Rockies endure extra innings hangover, clinch another series loss to Giants

Apr 13, 2019; San Francisco, CA, USA; Colorado Rockies shortstop Trevor Story (27) is tagged out at third base by San Francisco Giants third baseman Evan Longoria (10) in the top of the second inning at Oracle Park. Mandatory Credit: Cody Glenn-USA TODAY Sports

In life, there are only so many guarantees. Death, taxes and for the Colorado Rockies in 2019, a quiet offense.

Each game, the club has tried both new lineup configurations and emboldened strategies to overcome early-season injuries to key players. Against the San Francisco Giants, that blueprint once again faltered Saturday in a 5-2 loss.

A trying early portion has given way to legitimate concerns about the future of the club’s attempt at a third consecutive postseason berth. Their run differential is now -36, the second-worst mark in the league, ahead of only the Miami Marlins.

Ahead are takeaways from another losing effort for Bud Black’s battery.

First two innings still undefeated against Mile High offense

There are 30 teams in Major League Baseball, one of them being the Rockies. League-wide, they are also the only team that has yet to score a run in the first two innings in 2019.

Their batting order in the first two innings, specifically their stars, has been silent. Through 15 games, the three have combined for more strikeouts than hits in the first two frames. 

  • Nolan Arenado: 2-for-12
  • Trevor Story: 2-for-15, four strikeouts
  • Charlie Blackmon: 2-for-13, four strikeouts

Without production from their leaders, the Rockies have yet to garner any offensive momentum in the first pair of frames. The troubles have lent themselves to subsequent innings as the Rockies remain one of the worst offenses in the National League.

The loss of David Dahl has only complicated matters further, as the injured left fielder was 3-for-10 in the first two innings in his limited time before his abdominal ailment.

Freeland’s command falters in second consecutive start

In the era of flamethrowers, Kyle Freeland has made a living with control, commanding his fastball and offspeed offerings throughout the zone.

When the control has escaped him, the lack of velocity has reared its head, a catalyst for his lack of success in his last two outings.

After starting the year in dominant fashion, Freeland has allowed 10 earned runs off 16 hits since. To make matters worse, he left his latest start with a blister issue on his pitching hand. For a Rockies’ already-depleted roster, the hope is that he’s fine.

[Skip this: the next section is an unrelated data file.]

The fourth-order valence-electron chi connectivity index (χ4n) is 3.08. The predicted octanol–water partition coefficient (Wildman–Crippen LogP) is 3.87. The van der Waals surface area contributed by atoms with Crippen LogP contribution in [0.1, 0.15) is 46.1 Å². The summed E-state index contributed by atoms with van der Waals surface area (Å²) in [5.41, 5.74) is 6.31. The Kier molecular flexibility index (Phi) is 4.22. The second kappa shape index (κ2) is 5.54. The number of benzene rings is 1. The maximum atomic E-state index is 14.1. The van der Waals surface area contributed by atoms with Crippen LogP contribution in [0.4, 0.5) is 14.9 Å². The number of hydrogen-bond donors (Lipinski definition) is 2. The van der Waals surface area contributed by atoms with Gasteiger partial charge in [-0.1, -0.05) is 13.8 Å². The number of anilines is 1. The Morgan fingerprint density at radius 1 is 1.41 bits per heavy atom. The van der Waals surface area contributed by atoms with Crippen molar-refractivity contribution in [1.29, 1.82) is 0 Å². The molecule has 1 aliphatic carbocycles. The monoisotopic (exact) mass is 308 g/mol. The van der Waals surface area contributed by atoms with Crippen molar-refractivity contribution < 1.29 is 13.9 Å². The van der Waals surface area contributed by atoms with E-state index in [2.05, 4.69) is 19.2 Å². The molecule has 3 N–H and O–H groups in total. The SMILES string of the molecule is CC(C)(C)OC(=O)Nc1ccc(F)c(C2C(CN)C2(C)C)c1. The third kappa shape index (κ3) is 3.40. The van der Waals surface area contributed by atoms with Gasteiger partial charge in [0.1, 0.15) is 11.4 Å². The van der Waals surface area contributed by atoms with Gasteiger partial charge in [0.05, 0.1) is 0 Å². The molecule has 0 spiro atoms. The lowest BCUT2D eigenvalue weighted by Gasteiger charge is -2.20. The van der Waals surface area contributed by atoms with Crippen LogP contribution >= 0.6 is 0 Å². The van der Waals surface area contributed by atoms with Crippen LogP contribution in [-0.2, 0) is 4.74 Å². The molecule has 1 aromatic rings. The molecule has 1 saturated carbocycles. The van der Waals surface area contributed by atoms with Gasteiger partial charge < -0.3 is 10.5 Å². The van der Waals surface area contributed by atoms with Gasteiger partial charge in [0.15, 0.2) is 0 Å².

The greatest lapse for Freeland came to Kevin Pillar on a first-pitch curveball that hung directly over the middle of the plate. A 103.5 mile per hour exit velocity and 405 feet projected distance were the result. The other key mistake, a run-scoring double by Buster Posey came on a slider that hung over the middle of the plate as well.

Determining how much of the issue was due to the blister is a hard case to crack, nonetheless, the results were disheartening for the Rockies’ young southpaw.

Vintage performance from Giants’ biggest names

In 2014, Madison Bumgarner hurled 21 innings in a span of seven games to capture another World Series title for the Giants. Behind the plate, a fellow franchise mainstay in Posey.

The pair were back to their old ways on Saturday, pairing to lead the Giants to a series-clinching win over the Rockies.

Bumgarner tossed seven innings, allowed only two runs and struck out seven, while Posey went 2-for-4 at the plate, including his aforementioned third-inning double off Freeland.

Much has been made about the demise of Bumgarner following a pair of injury-plagued campaigns. A velocity drop and lack of control have changed his arsenal greatly in recent years, lowering his strikeout totals.

Despite his fall from a top-flight starter in the league, Bumgarner showed once again why he’s been so hard for the rebuilding franchise to deal away.

Strikeouts are a malady that won’t go away

The Rockies are far from the first team to garner loads of strikeouts in the latest season’s iteration of boom-or-bust baseball. Their problem is the boom hasn’t existed.

Prior to facing the Giants in their 15th contest of the year, the Rockies averaged around 10 strikeouts per game. A 24-whiff performance in Friday’s 18-inning matchup further ballooned the per-game numbers. In their latest loss, they accrued 10.

In their 12th loss in the last 13 games, the Rockies once again had a punchout problem.

Exemplifying the club’s complications at the plate was the eighth frame. After a Chris Iannetta double to open the inning, ending Bumgarner’s day, the offense went stale.

With a runner in scoring position, the Rockies struck out three consecutive times against Giants’ reliever Reyes Moronta. The stoppage from Moronta added on to his pair of strikeouts in his lone inning in Friday’s win.

Stepping to the plate and going down on strikes is an unavoidable result in baseball. For the Rockies, the timing of the punchouts has been their kryptonite.

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